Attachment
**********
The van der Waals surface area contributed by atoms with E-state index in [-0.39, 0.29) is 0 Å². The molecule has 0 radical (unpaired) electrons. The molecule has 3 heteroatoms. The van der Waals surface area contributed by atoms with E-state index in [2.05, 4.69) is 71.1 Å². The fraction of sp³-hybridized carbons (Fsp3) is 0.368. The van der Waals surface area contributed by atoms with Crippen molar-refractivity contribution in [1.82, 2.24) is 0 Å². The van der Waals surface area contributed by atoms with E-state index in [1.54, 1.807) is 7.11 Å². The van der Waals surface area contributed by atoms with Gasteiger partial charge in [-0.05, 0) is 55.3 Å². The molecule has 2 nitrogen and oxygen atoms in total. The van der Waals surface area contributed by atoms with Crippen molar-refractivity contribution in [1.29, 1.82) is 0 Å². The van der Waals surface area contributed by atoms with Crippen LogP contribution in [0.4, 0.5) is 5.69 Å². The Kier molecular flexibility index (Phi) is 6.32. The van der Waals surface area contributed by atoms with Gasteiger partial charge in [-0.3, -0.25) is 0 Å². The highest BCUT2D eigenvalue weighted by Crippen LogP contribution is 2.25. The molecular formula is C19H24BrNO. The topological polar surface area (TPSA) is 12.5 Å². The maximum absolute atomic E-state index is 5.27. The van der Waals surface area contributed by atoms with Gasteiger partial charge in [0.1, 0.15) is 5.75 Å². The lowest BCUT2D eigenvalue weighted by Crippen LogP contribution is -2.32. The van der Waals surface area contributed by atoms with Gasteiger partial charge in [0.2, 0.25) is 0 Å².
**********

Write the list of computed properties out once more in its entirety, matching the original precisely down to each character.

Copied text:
The van der Waals surface area contributed by atoms with E-state index in [-0.39, 0.29) is 0 Å². The molecule has 0 radical (unpaired) electrons. The molecule has 3 heteroatoms. The van der Waals surface area contributed by atoms with E-state index in [2.05, 4.69) is 71.1 Å². The fraction of sp³-hybridized carbons (Fsp3) is 0.368. The van der Waals surface area contributed by atoms with Crippen molar-refractivity contribution in [1.82, 2.24) is 0 Å². The van der Waals surface area contributed by atoms with E-state index in [1.54, 1.807) is 7.11 Å². The van der Waals surface area contributed by atoms with Gasteiger partial charge in [-0.05, 0) is 55.3 Å². The molecule has 2 nitrogen and oxygen atoms in total. The van der Waals surface area contributed by atoms with Crippen molar-refractivity contribution in [1.29, 1.82) is 0 Å². The van der Waals surface area contributed by atoms with Crippen LogP contribution in [0.4, 0.5) is 5.69 Å². The Kier molecular flexibility index (Phi) is 6.32. The van der Waals surface area contributed by atoms with Gasteiger partial charge in [-0.3, -0.25) is 0 Å². The highest BCUT2D eigenvalue weighted by Crippen LogP contribution is 2.25. The molecular formula is C19H24BrNO. The topological polar surface area (TPSA) is 12.5 Å². The maximum absolute atomic E-state index is 5.27. The van der Waals surface area contributed by atoms with Gasteiger partial charge in [0.1, 0.15) is 5.75 Å². The lowest BCUT2D eigenvalue weighted by Crippen LogP contribution is -2.32. The van der Waals surface area contributed by atoms with Gasteiger partial charge in [0.2, 0.25) is 0 Å².